Bouton had great success as a pitcher with the New York Yankees in the early 1960s, winning 20 games and two World Series contests. But his book Ball Four (written with New York Post sportswriter Leonard Shecter) broke some of the sporting world’s biggest taboos, revealing behind-the-scenes carousing by legends like Mickey Mantle, Roger Maris and Whitey Ford, and the widespread use of amphetamines by ballplayers.
The book chronicled Bouton’s 1969 season pitching for the expansion Seattle Pilots and Houston Astros, but it was the Yankees information that drew the biggest uproar. For breaking the omerta, Bouton was ostracized by many of his fellow players, particularly ex-teammates, and he was blackballed from Yankees events for 50 years. Finally, the ban was lifted last season when Bouton appeared at the Yankees Old-Timer’s Day game, receiving a warm ovation.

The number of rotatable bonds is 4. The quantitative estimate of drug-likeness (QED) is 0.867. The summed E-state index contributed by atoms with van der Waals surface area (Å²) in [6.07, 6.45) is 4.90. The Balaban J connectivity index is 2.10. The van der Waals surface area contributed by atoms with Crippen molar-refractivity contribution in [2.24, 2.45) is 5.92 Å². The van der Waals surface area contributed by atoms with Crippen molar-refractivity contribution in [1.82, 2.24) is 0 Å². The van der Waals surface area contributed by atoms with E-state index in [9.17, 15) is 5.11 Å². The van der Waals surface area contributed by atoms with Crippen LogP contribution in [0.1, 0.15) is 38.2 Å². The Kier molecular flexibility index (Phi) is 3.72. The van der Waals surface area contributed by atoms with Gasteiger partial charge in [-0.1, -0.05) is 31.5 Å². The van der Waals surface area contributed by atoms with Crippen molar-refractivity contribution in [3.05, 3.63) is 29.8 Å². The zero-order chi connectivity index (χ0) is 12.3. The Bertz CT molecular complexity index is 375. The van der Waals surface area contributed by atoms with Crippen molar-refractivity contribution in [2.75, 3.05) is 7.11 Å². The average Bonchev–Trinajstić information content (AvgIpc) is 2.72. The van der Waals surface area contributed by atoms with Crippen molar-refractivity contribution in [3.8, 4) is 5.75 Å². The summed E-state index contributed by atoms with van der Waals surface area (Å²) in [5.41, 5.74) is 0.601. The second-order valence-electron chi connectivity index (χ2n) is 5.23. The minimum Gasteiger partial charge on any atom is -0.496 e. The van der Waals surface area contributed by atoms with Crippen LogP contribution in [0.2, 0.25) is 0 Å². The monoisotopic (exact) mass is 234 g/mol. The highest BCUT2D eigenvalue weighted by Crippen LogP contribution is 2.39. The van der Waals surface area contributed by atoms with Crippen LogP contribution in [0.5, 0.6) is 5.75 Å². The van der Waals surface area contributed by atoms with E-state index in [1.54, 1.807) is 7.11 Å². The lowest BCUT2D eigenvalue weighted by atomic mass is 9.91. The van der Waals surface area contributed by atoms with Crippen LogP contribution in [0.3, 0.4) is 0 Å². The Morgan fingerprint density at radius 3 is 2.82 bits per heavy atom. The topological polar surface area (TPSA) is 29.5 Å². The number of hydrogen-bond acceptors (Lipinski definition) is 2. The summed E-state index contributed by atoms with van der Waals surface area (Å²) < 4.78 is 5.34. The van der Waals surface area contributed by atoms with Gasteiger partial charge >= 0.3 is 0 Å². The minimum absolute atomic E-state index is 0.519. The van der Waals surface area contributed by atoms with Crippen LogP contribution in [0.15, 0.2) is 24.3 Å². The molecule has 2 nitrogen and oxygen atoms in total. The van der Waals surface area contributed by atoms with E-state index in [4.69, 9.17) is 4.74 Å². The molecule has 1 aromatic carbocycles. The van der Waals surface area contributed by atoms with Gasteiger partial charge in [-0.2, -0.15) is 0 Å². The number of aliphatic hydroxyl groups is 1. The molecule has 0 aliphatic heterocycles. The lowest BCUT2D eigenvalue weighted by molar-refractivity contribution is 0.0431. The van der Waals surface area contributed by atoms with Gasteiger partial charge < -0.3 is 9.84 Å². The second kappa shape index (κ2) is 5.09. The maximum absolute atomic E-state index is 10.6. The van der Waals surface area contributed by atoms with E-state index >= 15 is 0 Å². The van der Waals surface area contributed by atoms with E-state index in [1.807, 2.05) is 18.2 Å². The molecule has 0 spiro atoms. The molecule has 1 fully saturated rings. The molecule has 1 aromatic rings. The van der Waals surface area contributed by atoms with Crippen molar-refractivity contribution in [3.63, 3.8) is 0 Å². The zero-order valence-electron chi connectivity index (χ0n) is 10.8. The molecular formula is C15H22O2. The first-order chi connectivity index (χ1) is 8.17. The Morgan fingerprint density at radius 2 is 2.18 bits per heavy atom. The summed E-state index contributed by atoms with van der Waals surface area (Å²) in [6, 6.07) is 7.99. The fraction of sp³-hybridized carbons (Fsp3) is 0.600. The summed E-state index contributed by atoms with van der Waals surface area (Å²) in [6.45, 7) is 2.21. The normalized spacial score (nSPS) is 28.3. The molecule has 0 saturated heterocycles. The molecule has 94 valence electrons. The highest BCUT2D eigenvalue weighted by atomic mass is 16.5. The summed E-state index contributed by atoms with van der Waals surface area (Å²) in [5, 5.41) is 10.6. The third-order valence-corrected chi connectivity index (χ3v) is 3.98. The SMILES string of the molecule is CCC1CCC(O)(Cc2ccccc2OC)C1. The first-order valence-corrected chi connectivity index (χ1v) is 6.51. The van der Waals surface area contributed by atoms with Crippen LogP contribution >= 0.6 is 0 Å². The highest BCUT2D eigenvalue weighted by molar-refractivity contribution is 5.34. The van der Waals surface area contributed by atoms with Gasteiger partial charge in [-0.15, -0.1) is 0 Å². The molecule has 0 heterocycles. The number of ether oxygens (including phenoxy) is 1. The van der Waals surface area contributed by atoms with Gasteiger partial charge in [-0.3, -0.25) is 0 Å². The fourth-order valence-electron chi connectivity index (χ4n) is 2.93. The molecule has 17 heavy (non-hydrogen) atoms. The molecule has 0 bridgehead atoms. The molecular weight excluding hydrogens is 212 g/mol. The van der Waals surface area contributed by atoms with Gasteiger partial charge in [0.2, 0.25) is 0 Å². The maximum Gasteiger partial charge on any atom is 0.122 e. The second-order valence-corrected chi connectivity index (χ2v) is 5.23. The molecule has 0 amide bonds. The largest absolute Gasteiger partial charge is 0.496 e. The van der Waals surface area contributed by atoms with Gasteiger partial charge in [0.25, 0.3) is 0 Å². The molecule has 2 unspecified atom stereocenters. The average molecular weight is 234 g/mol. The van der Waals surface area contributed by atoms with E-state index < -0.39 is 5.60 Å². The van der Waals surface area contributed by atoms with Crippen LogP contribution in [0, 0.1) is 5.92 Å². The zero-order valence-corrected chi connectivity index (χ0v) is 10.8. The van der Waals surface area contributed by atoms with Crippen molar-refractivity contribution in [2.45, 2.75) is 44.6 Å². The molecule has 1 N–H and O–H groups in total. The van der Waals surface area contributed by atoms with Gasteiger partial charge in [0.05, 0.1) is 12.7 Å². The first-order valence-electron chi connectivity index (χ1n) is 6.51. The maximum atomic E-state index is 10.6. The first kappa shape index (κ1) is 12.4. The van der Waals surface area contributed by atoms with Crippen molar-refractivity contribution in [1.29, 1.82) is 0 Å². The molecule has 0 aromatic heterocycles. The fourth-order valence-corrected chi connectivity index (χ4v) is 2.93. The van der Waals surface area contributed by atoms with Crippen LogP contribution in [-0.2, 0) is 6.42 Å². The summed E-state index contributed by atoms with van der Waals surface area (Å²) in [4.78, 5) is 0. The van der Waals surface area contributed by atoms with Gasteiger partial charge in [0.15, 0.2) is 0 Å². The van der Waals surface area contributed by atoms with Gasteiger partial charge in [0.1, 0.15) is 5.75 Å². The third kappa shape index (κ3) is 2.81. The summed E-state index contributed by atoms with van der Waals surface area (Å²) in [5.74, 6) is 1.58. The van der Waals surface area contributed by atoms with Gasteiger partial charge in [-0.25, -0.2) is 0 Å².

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Bouton followed up his first book with I’m Glad You Didn’t Take It Personally, another tell-all. After his sports career, Bouton became a New York area sportscaster with WABC and WCBS.
On the diamond, Bouton debuted in 1962, and was known for his cap flying off his head as he delivered his fastball. In 1963, he went 21-7 with six shutouts and lost a 1-0 World Series decision to the Los Angeles Dodgers’ Don Drysdale. A year later, Bouton’s record was 18-13 with a 3.02 ERA and he won a pair of World Series starts against the St. Louis Cardinals.
Arm problems derailed his career, and Bouton developed a knuckleball to hang on for a few more seasons. Bouton finished his 10-year career with a record of 62-63 and an ERA of 3.57.
Survivors include his wife, Paula. No memorial plans have been announced.